Often overlooked and discarded are the greens attached to turnips and beets. Personally, these greens are my favorite part of these root vegetables and the reason I buy them. They have a somewhat bitter taste; however, they are quite the nutrition powerhouses despite being low in calories. Turnip greens, often used in southern cooking, are an excellent source of vitamin K, vitamin A, vitamin C, manganese, and calcium. They are also a good source of numerous B-vitamins including folate, riboflavin, and thiamin. Turnip greens are also a good source of lutein, which studies have shown is important for eye health.
Similar to turnip greens, beet greens also contain lots of nutrition, including being an excellent source of vitamins A and K. They are also a good source of manganese, potassium and riboflavin.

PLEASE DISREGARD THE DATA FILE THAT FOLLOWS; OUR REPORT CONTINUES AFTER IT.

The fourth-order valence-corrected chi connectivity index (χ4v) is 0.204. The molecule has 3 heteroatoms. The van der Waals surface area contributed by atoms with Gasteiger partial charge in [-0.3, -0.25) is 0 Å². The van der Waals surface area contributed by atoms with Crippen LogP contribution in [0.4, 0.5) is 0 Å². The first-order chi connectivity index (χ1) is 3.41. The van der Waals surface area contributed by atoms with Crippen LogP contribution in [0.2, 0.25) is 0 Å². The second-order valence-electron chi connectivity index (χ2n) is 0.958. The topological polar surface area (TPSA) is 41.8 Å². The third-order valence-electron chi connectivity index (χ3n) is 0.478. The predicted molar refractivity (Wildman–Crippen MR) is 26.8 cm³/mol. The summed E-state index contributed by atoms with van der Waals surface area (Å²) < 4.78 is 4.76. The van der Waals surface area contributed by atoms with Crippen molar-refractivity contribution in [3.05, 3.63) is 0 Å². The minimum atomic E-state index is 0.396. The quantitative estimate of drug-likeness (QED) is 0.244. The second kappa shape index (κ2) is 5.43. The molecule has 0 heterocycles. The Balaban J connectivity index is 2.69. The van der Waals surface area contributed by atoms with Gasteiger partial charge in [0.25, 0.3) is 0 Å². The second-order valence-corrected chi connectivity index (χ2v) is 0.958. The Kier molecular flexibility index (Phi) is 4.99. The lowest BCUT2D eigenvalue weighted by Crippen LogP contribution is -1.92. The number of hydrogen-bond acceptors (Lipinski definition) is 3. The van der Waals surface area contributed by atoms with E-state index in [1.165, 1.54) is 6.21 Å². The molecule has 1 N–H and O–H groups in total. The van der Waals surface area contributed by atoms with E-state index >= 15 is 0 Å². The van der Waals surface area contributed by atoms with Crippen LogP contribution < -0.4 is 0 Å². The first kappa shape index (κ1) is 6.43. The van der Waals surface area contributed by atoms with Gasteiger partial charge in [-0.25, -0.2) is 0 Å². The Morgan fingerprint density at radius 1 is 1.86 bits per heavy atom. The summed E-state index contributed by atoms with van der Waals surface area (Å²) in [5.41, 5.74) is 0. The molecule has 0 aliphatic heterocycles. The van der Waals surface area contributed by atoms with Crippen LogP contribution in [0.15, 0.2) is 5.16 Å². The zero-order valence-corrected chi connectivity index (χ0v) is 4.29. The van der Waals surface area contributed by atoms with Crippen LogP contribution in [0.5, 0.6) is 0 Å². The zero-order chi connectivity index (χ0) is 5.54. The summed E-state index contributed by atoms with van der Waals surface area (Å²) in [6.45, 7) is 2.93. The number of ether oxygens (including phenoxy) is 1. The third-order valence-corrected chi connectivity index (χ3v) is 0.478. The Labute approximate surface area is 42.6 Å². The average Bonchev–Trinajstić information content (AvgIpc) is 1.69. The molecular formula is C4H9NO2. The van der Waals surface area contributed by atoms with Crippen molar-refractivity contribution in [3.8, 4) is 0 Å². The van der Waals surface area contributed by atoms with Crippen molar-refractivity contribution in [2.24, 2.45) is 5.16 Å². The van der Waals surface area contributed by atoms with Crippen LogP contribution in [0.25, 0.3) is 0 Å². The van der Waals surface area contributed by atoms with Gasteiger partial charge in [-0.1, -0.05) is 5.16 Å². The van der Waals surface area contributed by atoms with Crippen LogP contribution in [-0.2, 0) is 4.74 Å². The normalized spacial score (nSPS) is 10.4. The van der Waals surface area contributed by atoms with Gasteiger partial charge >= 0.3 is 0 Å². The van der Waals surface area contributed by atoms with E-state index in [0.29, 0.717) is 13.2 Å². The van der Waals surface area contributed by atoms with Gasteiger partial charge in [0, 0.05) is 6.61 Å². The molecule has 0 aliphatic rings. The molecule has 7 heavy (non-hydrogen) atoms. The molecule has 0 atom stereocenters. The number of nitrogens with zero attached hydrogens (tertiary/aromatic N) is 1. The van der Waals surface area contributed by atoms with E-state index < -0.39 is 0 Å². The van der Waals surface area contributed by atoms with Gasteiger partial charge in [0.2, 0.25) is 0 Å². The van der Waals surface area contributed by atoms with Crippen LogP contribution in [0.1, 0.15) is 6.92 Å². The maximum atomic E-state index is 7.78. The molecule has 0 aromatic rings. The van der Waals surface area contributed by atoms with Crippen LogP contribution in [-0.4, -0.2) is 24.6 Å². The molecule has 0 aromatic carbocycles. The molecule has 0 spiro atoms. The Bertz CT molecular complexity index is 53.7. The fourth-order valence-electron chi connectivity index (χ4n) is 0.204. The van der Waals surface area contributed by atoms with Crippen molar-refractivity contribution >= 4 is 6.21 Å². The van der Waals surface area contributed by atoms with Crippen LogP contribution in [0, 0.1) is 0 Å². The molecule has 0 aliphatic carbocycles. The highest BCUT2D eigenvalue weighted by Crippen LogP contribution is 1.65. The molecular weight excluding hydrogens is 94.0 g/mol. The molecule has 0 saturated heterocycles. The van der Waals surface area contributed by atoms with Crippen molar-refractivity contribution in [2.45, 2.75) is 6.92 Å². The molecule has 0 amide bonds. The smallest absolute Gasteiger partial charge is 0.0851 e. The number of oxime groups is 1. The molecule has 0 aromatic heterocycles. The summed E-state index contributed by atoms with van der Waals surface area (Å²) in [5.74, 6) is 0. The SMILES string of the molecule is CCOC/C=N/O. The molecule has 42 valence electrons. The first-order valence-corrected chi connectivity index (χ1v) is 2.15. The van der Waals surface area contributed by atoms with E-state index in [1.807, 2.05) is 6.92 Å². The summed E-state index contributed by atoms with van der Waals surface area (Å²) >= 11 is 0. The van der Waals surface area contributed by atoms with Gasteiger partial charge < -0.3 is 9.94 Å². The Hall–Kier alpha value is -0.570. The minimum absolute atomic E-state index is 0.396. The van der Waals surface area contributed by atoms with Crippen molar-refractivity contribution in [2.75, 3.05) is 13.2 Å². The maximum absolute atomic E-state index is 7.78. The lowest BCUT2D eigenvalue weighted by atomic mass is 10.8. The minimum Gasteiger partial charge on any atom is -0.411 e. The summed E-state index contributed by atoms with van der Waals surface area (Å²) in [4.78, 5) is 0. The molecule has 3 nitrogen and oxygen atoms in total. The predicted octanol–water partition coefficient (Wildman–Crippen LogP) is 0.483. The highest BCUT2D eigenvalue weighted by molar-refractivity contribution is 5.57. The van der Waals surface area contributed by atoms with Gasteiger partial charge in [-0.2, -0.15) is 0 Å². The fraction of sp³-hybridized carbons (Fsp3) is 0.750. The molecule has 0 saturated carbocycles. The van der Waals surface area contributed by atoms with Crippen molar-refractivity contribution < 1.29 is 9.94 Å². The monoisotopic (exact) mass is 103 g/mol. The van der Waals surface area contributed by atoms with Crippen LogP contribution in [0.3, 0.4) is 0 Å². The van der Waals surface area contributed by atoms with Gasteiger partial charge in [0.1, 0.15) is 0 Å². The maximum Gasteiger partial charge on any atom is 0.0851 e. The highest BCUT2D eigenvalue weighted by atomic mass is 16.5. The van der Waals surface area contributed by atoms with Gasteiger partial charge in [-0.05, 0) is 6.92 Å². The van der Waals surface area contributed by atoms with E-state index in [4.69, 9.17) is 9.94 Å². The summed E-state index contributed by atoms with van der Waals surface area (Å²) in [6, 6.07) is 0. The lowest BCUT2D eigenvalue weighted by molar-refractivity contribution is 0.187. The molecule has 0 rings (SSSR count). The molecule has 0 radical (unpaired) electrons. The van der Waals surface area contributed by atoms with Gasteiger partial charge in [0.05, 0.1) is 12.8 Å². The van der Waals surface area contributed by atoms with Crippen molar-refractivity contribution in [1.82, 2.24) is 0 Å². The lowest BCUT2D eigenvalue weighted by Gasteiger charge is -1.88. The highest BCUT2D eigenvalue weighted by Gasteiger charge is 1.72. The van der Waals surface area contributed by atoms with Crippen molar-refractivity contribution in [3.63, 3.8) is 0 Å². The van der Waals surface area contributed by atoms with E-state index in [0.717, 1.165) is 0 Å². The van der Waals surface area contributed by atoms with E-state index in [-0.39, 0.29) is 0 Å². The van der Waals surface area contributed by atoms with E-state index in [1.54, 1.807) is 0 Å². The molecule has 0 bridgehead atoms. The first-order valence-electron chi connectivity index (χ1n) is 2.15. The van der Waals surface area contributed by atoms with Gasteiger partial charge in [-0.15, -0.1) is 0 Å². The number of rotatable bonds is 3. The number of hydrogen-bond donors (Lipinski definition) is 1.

Fun Fact: Beet greens have more nutrition than the actual beet!
Culinary Tip: Try adding beet or turnips greens to salad (they are bitter, so often they are mixed with other greens), saute, or steam.
Beet Green Gratin*: RD nutrition bite: use part-skim ricotta (decreases saturated and total fat), substitute whole wheat crackers (increase fiber) and/or mix crackers with wheat germ (adds vitamin E) for topping, use 2 whole eggs instead of 4 egg yolks (decreases cholesterol)
*this is, by far, my favorite recipe for greens (i’ve used beet greens, turnip greens or swiss chard and a mix of all of them in it)
Please note that if you have a history of kidney stones, beet and turnip greens contain a high amount of oxalic acid and should not be consumed in excess.